Even though just two varieties of Kabuli chickpeas were tested, this study has shown that the concentration of some bioactive compounds is influenced by genotype, climatic conditions, agronomic techniques and their interaction, leading to considerable variability in the qualitative characteristics of this traditional pulse. Spring sowing appeared to be the best choice when cultivating to minimize some α-galactosides and trypsin inhibitors in the Mediterranean environment. However, winter sowing determines an overall increase in seed yield (+19%) and total protein amount per hectare as already demonstrated by us. This demonstrates that a complex trade-off between quality and quantity of chickpea grain has to be faced when choosing agronomic strategies, such as planting date and cultivar selection. Seeding rate had a relatively little effect but data from multi-year trials are needed to draw solid conclusions on this aspect.
Further studies will be focused on the effect of anti-nutritional factors occurring in the chickpea lines, studied on animal nutrition and performance, by in vitro and in vivo trials, and to assess the relationship between their biosynthesis in plants and infection from A. rabiei. This will provide further evidence to assist in selecting the best chickpea cultivar, cultivation practices, and animal feeding approaches.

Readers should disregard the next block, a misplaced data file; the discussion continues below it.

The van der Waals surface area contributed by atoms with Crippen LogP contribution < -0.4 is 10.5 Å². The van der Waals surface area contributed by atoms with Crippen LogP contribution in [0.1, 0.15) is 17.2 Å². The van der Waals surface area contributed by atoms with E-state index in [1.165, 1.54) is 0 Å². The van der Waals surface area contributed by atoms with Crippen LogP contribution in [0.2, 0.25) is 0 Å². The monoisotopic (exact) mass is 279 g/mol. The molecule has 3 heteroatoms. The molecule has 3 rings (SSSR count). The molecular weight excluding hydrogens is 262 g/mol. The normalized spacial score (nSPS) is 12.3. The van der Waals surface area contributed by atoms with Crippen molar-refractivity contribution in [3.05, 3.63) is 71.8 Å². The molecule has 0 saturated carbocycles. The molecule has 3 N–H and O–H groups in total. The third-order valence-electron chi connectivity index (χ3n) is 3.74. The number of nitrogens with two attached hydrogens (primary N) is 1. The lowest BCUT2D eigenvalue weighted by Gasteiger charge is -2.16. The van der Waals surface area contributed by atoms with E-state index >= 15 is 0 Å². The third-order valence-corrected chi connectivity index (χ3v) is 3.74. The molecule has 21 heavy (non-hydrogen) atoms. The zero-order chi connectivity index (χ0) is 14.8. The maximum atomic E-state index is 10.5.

Author Contributions

Conceptualization, B.R. and F.R.; methodology, R.P., P.P.D., and M.M.-P.; formal analysis, R.P., R.R., and P.P.D.; resources, R.P., P.P.D., M.M.-P., and R.R.; data curation, R.P., R.R., P.P.D., and M.M.-P.; writing—original draft preparation, R.P.; writing—review and editing, U.B., P.B., P.P.D., F.R., R.R., and M.M.P.; visualization, R.P. and P.P.D.; supervision, B.R.; project administration, B.R.; funding acquisition, B.R. and F.R.


This work was supported by funding from Regione Lazio, Italy, Project PRAL, “development of grain legumes for livestock feeding to be included in sustainable crop rotations in Central Italy”.


The research was carried out in the frame of the MIUR (Ministry for Education, University and Research) initiative “Department of Excellence” (Law 232/2016). The research was partially funded by the PRAL Lazio Region research Program 2003–2005. We acknowledge the Biochemistry and safety of plant foods team of INIA and, in particular, Mercedes E. Muzquiz for her useful help in the laboratory analyses. We also thank Maria Stella Ranieri for her helpful support in conducting the laboratory procedures at the Department of Agriculture and Forest Science, University of Tuscia. We would like to take this opportunity to thank the anonymous reviewers for their thoughtful comments and efforts towards improving our manuscript.

Conflicts of Interest

The authors declare no conflict of interest. The funders had no role in the design of the study; in the collection, analyses, or interpretation of data; in the writing of the manuscript, or in the decision to publish the results.